In the United States one of the most enduring myths of criminal justice is that our courts are neutral interpreters of law and past precedent. We go to great lengths to promote that mythology. Judges are dressed in black robes to signify no political, social or economic statuses. Courtrooms are highly formalized and ritualized. In almost all states candidates for election as judges are precluded from discussing legal and judicial issues in campaigns, presumably to give the impression that their decisions will be based solely on the evidence presented and the law on the books. In a handful of locales judges are selected on the basis of a “merit” system designed to insulate law from politics.
That this legal neutrality of the courts is a fiction is well documented. First, we know that judges primarily come from privileged backgrounds, graduating from expensive and elite law schools, and usually coming from a background of business or corporate law. Second, we know that justice has a price. Defendants represented by private attorneys, at great cost, fare much better in court and are given much more deference, than defendants represented by public defenders or court appointed counsel. And finally, we know that law is a self-regulating profession. Despite widespread appellate reversals based on prosecutorial misconduct, judges rarely discipline their fellow attorneys.
While all of these considerations are important and worthy of explorations, nothing makes more of a mockery of judicial independence than the infusion of vast sums of private political funds spent in judicial elections. The influence of special interest groups, corporations, and well-heeled contributors has exploded in the last decade. Tens of millions of dollars have been poured into judicial elections and retention votes by special interest groups. Negative political ads, unheard of in the first 225 years of American government, have now become commonplace in judicial elections. Even the accepted prohibition against judges and judicial candidates “hinting” about their interpretation of law in campaigns is being routinely abrogated. In a particularly compelling example of the perversion of judicial elections by special interest money, Don Massey, the CEO of Massey Energy, and a man under a four-count indictment for leading a conspiracy to cover up mine safety violations, donated almost $3 million to judicial campaigns since 2000. Simply put, in 21st century America the law and the judges who decide and implement that law are for sale.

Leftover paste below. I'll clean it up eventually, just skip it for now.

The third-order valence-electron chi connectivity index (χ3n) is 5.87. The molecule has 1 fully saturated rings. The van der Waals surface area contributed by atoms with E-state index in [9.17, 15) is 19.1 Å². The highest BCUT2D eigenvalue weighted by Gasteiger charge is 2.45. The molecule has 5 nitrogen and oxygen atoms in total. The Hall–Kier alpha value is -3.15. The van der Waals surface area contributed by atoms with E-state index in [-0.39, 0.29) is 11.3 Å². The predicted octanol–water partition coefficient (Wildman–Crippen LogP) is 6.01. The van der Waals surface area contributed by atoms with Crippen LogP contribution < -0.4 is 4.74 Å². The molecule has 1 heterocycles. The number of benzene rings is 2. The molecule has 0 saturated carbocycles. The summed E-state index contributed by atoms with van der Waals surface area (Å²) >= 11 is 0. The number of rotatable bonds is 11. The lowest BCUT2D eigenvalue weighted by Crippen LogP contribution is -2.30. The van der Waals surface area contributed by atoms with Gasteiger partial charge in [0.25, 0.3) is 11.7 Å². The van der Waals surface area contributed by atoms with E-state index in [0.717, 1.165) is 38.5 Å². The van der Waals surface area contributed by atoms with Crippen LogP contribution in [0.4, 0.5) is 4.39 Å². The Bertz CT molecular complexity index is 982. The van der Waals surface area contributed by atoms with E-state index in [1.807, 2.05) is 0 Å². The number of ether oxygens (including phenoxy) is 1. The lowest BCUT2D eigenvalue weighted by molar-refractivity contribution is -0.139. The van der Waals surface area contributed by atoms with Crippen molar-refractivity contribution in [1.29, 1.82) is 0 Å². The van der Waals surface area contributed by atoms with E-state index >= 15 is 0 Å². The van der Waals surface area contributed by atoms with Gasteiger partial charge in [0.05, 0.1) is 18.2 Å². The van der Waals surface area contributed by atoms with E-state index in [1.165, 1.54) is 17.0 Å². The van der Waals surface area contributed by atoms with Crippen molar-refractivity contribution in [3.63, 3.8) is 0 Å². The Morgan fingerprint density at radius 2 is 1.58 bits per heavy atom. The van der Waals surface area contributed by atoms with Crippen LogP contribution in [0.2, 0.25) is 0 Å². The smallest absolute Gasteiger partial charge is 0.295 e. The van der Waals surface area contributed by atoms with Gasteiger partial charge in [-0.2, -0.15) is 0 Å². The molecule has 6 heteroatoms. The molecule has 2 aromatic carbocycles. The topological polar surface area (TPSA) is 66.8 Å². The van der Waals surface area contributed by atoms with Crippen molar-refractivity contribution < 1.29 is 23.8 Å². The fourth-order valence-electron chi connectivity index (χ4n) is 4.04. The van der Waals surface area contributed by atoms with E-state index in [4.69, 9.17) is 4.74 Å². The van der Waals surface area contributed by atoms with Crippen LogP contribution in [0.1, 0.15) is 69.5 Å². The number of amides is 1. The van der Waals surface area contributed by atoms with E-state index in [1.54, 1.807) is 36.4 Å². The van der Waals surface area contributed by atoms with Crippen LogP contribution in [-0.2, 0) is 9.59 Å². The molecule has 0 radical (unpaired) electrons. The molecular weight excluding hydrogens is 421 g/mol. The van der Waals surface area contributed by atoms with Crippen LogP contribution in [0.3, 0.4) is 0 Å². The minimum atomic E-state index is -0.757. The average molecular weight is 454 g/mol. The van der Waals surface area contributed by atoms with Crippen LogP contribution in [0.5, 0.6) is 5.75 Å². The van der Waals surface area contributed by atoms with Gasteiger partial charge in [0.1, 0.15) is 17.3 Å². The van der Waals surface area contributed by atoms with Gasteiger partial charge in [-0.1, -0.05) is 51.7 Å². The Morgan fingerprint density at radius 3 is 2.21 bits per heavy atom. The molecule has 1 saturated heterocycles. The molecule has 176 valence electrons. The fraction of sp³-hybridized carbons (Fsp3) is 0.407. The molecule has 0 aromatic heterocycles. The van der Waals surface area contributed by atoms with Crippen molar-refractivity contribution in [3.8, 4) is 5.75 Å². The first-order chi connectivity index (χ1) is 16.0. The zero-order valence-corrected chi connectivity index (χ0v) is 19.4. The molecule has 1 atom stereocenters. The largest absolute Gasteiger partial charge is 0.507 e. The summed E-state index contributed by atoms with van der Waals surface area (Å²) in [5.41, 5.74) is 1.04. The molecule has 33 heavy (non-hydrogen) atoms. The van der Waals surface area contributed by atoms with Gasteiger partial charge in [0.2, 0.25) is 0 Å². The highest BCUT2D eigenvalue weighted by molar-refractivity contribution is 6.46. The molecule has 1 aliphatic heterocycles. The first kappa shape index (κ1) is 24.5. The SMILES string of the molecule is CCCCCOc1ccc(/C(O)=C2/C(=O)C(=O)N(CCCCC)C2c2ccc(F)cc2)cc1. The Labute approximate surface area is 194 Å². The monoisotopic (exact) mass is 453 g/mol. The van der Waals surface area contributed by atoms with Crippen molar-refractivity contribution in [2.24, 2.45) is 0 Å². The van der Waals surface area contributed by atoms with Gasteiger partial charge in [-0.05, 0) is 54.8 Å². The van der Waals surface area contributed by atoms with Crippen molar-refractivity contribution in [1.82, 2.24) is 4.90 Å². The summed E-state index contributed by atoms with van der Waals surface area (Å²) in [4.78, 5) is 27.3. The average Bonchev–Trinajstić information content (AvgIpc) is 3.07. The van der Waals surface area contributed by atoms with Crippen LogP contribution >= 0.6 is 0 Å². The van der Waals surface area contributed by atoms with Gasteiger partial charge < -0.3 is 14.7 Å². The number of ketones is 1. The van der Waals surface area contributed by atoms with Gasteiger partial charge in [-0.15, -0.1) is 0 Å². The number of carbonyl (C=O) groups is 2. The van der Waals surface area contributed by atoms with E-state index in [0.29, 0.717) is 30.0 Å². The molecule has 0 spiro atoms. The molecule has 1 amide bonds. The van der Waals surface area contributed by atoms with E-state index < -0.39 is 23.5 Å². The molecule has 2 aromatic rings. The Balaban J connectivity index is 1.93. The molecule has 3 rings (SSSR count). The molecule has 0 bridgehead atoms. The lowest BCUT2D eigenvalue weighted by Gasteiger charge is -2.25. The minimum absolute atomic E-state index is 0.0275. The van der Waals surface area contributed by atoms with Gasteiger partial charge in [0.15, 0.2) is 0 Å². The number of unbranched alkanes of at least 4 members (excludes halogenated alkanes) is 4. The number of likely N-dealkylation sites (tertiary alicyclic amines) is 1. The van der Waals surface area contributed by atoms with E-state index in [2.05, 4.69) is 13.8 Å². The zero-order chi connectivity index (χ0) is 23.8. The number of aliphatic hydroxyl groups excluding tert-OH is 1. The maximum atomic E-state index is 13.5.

In a single decade non-candidate spending, mostly from special interest groups have skyrocketed. In the 2001-2002 election year non-candidate spending in judicial elections was $2,686,561. By the 2011-2012 election year that spending skyrocketed to $24,050,032, over an 800% increase. By 2012 special interest spending was financing 43% of the cost of a judicial election campaign. The impact of special interest electioneering was most prominently felt in judicial elections in Michigan, Florida, Wisconsin, and North Carolina.
Not only does this explosion of money threaten judicial integrity but it is designed to push the courts in particular political directions on the far right. The special interest groups who spend the most to influence judicial elections have very clear goals. Across the board they seek:
- Court decisions favoring property rights over human rights.
- Court decisions weakening environmental laws.
- Court decisions reversing social programs particularly with regard to health care.
- Court decisions protecting corporations and businesses from lawsuits in cases focusing on dangerous products, worker health and safety, and fraudulent business practices.
- Court decisions favorable to repressive state policies related to policing and incarceration.
The list of the biggest spenders should send shivers up the spine of the American public. Since the 2000-2001 election year the biggest special interest groups seeking to influence judicial elections include:
|Ohio Chamber of Commerce||$7,609,168|
|Business Council of Alabama||$4,633,534|
|Michigan Chamber of Commerce||$3,040,150|
|Indicted West Virginia Coal executive Don Blankenship||$2,981,207
|Alabama Civil Justice Reform Committee (representing the insurance industry)||$2,699,568|
|American Justice Partnership (National Association of Manufacturers||$2,100,000|
|Wisconsin Manufacturers and Commerce||$2,022,348|
|Center for Individual Freedom (Tobacco Industry)||$1,824,140|
|American Taxpayers Alliance (Chamber of Commerce)||$1,293,080|
|Law Enforcement Alliance of America (NRA)||$924,075|
Since the Supreme Court’s ruling in Citizens United, special interest, and most specifically corporate political contributions have poisoned legislative democracy in the United States. Now those same elite interests are actively engaged in a campaign to purchase control of law and justice.
Bannon, A., E. Valasco, L. Casey and L. Reagan. 2013. The New Politics of Judicial Elections, 2011-2012. Brennan Center for Justice. Washington, D.C.
Sample. J., A, Skaggs, J. Blitzer and L. Casey. 2010. The New Politics of Judicial Elections, 2000-2009. Brennan Center for Justice. Washington, D.C.
Gary W. Potter, Ph.D
Professor, School of Justice Studies
Eastern Kentucky University